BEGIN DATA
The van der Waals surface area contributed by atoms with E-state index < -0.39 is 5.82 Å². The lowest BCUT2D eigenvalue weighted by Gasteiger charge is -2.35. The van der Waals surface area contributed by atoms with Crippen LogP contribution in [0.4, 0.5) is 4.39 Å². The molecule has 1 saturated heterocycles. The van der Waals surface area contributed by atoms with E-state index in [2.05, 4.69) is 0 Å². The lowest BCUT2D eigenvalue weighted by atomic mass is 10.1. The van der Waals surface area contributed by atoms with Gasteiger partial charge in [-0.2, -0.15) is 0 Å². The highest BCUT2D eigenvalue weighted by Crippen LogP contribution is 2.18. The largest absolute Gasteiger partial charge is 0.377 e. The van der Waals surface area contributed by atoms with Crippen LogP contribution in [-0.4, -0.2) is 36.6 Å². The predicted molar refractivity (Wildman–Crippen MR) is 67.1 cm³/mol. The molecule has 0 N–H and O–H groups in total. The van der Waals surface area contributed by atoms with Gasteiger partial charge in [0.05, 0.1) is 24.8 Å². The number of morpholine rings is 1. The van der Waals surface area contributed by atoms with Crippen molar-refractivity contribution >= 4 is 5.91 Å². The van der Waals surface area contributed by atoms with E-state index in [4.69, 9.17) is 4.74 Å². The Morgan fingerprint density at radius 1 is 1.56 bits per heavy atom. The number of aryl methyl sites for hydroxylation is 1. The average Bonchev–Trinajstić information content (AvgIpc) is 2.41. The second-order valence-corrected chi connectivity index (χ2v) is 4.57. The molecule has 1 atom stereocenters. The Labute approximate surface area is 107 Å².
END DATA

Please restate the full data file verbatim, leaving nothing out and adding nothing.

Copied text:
The van der Waals surface area contributed by atoms with E-state index < -0.39 is 5.82 Å². The lowest BCUT2D eigenvalue weighted by Gasteiger charge is -2.35. The van der Waals surface area contributed by atoms with Crippen LogP contribution in [0.4, 0.5) is 4.39 Å². The molecule has 1 saturated heterocycles. The van der Waals surface area contributed by atoms with E-state index in [2.05, 4.69) is 0 Å². The lowest BCUT2D eigenvalue weighted by atomic mass is 10.1. The van der Waals surface area contributed by atoms with Gasteiger partial charge in [-0.2, -0.15) is 0 Å². The highest BCUT2D eigenvalue weighted by Crippen LogP contribution is 2.18. The largest absolute Gasteiger partial charge is 0.377 e. The van der Waals surface area contributed by atoms with Crippen LogP contribution in [-0.4, -0.2) is 36.6 Å². The predicted molar refractivity (Wildman–Crippen MR) is 67.1 cm³/mol. The molecule has 0 N–H and O–H groups in total. The van der Waals surface area contributed by atoms with Gasteiger partial charge in [0.05, 0.1) is 24.8 Å². The number of morpholine rings is 1. The van der Waals surface area contributed by atoms with Crippen molar-refractivity contribution >= 4 is 5.91 Å². The van der Waals surface area contributed by atoms with E-state index in [4.69, 9.17) is 4.74 Å². The Morgan fingerprint density at radius 1 is 1.56 bits per heavy atom. The number of aryl methyl sites for hydroxylation is 1. The average Bonchev–Trinajstić information content (AvgIpc) is 2.41. The second-order valence-corrected chi connectivity index (χ2v) is 4.57. The molecule has 1 atom stereocenters. The Labute approximate surface area is 107 Å².